Recently I ordered something from Amazon in USA, to be delivered to my address in Denmark. The delivery very nearly failed completely.
First of all, I got a message from Amazon that the carrier had attempted to deliver my package but no-one had been home. Except, we were two people at home at the time.
The message also read that the carrier would make another attempt. So I waited.
Till I got fed up some days later and tried to contact the carrier, Pitney Bowes. Except, Pitney Bowes has no contact information on Amazon’s list of carriers.
But a quick search and I was on their page. Where I could try and track my package, which I did and found that they said it was ready for … pickup. But where? Fortunately, in small print, there was a link to the carrier’s tracking. Wasn’t I already on it?
Apparently not, because that link brought me to a European site where I could see another tracking number and that the carrier was now Bring. But I still couldn’t see where I could pick up the package. So I went to Bring’s site, typed in the new tracking number and was told that they had dropped the package off to pickup right away – no attempt at home delivery – and also they claimed that I had been notified by text and email, neither of which I had received.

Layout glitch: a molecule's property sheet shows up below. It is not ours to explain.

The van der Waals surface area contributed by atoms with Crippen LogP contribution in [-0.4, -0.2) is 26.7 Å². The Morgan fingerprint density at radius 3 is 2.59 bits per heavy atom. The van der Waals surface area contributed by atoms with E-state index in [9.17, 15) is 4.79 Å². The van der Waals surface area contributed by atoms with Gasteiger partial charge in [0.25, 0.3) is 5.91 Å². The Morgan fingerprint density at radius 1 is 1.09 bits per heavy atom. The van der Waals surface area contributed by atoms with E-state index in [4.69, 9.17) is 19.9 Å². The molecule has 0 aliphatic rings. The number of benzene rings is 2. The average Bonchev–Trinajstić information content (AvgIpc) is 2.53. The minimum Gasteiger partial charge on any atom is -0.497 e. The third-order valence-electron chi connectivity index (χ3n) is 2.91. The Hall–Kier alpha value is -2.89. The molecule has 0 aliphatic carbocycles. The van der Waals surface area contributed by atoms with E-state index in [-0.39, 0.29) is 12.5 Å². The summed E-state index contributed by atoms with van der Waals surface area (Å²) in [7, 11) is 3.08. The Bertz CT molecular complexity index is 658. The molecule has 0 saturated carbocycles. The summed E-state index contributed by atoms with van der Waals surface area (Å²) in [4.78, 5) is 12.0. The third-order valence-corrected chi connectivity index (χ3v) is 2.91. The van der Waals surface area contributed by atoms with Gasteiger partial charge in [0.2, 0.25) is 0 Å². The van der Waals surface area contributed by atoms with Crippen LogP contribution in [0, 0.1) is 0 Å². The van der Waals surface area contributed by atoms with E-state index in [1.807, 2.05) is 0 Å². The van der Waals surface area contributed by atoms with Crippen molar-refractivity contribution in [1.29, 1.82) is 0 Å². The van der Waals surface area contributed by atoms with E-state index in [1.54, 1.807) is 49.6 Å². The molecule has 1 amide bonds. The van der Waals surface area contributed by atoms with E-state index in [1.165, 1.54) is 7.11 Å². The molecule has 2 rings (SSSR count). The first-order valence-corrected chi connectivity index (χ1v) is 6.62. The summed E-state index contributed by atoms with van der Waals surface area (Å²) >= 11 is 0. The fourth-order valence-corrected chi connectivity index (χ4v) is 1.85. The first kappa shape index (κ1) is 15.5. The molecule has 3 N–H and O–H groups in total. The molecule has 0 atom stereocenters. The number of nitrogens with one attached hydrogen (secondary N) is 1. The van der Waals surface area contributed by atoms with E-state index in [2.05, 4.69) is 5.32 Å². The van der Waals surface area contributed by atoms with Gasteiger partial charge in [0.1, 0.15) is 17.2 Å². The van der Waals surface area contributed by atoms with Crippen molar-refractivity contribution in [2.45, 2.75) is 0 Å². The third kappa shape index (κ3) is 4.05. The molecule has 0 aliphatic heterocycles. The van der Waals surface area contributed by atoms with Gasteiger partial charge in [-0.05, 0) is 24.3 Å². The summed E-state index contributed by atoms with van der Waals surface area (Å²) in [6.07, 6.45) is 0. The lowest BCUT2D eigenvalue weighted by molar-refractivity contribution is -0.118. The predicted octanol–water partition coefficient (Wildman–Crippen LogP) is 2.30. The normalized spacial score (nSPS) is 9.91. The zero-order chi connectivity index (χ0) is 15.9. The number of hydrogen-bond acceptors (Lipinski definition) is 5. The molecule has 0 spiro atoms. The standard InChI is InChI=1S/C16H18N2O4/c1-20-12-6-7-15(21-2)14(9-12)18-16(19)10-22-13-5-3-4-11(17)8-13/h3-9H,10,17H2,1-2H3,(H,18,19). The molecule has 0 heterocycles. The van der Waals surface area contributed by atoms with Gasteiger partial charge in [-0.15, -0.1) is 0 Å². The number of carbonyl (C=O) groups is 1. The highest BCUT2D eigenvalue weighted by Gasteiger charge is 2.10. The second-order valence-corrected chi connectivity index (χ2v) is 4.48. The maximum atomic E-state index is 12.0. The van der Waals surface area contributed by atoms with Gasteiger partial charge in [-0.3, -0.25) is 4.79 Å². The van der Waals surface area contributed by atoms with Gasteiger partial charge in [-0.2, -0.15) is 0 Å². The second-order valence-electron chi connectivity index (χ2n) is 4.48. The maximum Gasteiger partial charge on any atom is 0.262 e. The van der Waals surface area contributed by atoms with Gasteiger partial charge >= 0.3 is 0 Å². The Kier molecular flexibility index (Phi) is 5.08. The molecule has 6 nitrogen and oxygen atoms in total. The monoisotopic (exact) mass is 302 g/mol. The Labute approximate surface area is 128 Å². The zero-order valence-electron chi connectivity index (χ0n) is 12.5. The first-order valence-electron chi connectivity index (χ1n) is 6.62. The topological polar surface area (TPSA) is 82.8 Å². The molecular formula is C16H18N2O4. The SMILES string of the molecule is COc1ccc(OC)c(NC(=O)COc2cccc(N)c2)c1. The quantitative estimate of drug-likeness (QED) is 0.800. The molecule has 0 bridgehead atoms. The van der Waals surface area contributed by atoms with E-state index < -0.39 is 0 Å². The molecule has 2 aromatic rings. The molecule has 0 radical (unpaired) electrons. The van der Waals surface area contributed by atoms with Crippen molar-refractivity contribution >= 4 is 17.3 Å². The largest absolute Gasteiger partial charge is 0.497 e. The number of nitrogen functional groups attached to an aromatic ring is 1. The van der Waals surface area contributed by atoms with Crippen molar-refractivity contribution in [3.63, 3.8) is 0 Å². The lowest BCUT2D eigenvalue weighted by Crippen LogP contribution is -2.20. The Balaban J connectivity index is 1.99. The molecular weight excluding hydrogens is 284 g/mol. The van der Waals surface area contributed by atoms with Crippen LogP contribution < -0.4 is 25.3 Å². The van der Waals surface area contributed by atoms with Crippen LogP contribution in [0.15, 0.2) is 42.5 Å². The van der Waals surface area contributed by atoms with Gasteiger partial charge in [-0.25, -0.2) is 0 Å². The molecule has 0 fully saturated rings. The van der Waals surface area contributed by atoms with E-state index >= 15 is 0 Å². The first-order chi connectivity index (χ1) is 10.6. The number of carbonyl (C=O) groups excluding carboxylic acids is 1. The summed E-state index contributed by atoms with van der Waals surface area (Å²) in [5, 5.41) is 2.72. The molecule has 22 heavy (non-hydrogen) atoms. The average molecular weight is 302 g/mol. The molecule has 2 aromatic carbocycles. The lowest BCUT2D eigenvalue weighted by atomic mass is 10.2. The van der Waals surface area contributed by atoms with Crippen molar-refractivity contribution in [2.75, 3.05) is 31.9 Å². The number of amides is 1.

Fortunately, I now knew where I could pick up the package so I did. But if I hadn’t looked and tracked the tracking to its end, the package would have been returned to Amazon in a few days.
I can guess how this failed multiple times; one status code wasn’t translated to another across systems, an email address wasn’t supplied to the second (or third?) carrier or the phone number had the wrong country code. Heck, it might even be the wrong phone number, considering how long ago it was I created my amazon.com account.
But it was a system failure.